In early September, I began noticing a string of news stories about scientists rejecting the orthodoxy on global warming. Actually, it was more like a string of guest columns and long letters to the editor since it is hard for skeptical scientists to get published in the cabal of climate journals now controlled by the Great Sanhedrin of the environmental movement.On economics:
And free trade is not the only sacred subject, Mr. Blinder and other like-minded economists say. Most efforts to intervene in the markets — like setting a minimum wage, instituting industrial policy or regulating prices — are viewed askance by mainstream economists, as are analyses that do not rely on mathematical modeling.Both articles claim that confirmation bias crowds out the good science, which is "global cooling" in the environment and "free markets are bad" in the economics article. I know enough economics and about the response to Blinder's work on the minimum wage (published in AER, later refuted with own data) to feel confident in dismissing the confirmation bias argument in the second article. However, I have 3 concerns:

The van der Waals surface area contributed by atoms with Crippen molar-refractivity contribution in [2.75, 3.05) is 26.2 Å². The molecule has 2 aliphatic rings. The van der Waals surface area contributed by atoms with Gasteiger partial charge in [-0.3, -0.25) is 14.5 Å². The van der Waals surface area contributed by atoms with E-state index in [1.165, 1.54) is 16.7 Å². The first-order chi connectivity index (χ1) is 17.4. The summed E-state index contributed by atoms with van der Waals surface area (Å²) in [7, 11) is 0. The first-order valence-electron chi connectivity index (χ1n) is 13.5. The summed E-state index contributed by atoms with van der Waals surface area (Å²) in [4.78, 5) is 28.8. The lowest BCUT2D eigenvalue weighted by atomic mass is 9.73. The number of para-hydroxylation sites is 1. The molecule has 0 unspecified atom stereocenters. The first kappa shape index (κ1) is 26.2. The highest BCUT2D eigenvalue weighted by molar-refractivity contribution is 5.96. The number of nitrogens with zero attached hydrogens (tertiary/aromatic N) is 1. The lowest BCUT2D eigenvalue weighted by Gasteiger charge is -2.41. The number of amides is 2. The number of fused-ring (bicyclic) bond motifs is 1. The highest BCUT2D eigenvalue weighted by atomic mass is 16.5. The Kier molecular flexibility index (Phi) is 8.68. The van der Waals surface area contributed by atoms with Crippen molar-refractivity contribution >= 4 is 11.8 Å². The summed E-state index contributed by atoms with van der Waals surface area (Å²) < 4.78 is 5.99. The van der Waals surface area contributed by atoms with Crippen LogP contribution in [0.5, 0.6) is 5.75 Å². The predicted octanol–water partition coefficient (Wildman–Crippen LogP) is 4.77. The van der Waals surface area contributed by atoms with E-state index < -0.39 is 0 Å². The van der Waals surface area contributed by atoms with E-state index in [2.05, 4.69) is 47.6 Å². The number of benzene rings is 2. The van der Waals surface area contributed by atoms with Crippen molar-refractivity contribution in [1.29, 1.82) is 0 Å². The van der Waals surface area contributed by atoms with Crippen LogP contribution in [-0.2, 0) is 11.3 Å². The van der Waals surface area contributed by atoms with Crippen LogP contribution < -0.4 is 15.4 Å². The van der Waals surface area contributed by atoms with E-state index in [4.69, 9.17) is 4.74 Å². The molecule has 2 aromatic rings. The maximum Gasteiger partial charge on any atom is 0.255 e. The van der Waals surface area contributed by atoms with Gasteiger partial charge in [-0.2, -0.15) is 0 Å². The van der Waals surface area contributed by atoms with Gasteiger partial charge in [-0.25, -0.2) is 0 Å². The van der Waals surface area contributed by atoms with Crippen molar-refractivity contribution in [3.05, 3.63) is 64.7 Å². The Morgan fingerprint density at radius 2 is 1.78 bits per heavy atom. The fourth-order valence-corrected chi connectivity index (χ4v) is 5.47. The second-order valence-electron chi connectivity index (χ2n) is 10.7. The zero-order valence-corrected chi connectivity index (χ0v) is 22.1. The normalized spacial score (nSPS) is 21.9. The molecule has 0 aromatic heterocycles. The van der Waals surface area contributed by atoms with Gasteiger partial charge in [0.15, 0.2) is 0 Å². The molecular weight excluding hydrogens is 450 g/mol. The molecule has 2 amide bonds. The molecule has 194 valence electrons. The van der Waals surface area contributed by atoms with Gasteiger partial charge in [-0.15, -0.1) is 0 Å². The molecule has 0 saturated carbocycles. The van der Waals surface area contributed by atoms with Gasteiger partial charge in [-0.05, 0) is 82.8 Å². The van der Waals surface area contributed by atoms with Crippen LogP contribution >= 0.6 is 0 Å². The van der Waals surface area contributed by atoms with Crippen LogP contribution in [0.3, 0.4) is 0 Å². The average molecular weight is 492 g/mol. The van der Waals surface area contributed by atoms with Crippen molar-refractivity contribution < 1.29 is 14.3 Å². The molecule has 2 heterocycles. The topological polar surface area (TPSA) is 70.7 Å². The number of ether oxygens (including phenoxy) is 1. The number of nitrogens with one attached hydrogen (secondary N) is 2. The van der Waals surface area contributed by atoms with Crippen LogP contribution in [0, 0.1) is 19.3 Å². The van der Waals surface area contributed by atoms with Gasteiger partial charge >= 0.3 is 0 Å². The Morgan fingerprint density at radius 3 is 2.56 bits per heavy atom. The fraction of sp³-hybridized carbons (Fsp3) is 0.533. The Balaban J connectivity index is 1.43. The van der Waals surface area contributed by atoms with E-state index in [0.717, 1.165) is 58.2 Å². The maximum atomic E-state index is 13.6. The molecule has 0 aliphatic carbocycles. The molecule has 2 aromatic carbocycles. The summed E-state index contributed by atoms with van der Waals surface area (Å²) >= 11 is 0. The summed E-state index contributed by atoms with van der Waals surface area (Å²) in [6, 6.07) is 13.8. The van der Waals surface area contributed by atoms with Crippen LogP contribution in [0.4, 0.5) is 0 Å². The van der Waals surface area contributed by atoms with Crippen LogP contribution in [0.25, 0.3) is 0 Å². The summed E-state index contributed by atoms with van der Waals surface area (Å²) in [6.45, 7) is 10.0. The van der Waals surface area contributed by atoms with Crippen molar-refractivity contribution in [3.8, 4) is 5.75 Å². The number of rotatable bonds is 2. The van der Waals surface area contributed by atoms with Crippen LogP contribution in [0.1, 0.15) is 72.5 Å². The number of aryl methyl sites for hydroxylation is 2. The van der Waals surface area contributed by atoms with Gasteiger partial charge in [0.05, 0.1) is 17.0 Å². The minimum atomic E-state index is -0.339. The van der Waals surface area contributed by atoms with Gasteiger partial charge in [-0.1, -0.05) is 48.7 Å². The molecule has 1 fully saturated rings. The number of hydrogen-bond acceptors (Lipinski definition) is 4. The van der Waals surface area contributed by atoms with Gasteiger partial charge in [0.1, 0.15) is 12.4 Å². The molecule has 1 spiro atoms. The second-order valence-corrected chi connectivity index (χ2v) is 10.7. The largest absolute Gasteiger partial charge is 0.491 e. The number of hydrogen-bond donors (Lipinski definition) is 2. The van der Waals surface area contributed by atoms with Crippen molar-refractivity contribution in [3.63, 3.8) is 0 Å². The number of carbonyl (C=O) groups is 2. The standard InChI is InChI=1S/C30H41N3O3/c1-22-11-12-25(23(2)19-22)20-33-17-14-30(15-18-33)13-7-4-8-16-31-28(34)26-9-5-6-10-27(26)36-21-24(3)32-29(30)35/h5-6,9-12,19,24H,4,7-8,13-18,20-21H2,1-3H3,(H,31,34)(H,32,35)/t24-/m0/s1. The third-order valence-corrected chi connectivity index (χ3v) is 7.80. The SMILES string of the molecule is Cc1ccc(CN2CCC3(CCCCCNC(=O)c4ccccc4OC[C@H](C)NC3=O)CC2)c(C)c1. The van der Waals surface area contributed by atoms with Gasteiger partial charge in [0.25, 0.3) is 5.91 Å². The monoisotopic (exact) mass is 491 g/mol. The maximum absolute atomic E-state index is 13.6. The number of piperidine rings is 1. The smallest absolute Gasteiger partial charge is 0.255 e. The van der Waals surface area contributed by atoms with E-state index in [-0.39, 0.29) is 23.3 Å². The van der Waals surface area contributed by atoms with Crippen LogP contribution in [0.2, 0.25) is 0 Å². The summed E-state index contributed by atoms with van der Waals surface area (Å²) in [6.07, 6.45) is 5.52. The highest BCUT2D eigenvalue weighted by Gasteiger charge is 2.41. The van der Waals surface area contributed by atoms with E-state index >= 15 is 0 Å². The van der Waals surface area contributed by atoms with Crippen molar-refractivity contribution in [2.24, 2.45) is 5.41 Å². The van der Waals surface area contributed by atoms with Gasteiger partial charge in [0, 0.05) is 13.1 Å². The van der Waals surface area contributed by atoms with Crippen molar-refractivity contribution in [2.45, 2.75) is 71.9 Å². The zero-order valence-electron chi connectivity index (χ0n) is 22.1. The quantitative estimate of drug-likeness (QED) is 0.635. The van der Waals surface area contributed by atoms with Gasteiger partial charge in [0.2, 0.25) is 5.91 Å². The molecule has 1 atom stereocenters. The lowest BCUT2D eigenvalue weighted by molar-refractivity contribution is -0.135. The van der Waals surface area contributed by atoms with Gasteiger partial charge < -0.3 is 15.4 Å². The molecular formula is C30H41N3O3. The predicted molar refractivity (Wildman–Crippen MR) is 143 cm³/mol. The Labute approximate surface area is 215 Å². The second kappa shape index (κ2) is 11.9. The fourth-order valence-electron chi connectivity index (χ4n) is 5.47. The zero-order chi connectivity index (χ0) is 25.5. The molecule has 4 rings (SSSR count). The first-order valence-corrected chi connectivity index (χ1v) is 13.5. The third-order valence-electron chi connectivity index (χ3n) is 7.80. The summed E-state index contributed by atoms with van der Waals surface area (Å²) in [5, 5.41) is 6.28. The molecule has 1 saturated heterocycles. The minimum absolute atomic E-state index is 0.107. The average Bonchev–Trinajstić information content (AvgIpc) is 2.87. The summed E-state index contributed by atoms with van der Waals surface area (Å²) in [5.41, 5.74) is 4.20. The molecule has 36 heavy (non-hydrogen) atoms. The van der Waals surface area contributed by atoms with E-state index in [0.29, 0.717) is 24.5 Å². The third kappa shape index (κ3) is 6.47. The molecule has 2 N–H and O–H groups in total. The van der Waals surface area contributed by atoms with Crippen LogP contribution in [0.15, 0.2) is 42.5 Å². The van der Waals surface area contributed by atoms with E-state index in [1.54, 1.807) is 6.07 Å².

1) Given that I am unqualified to weigh environmental evidence, should I assume the same would be true in environmental science as I feel it is in economics?
2) In observing a debate among scientists, where one side is claiming confirmation bias while the other was claiming bad science, how could I discern the truth without years of dedicated study?
3) If my research leads to controversial results that are greeted harshly by the mainstream, how can I tell whether or not I am working against confirmation bias or if I am simply not as good of a scientist as I would like to think I am?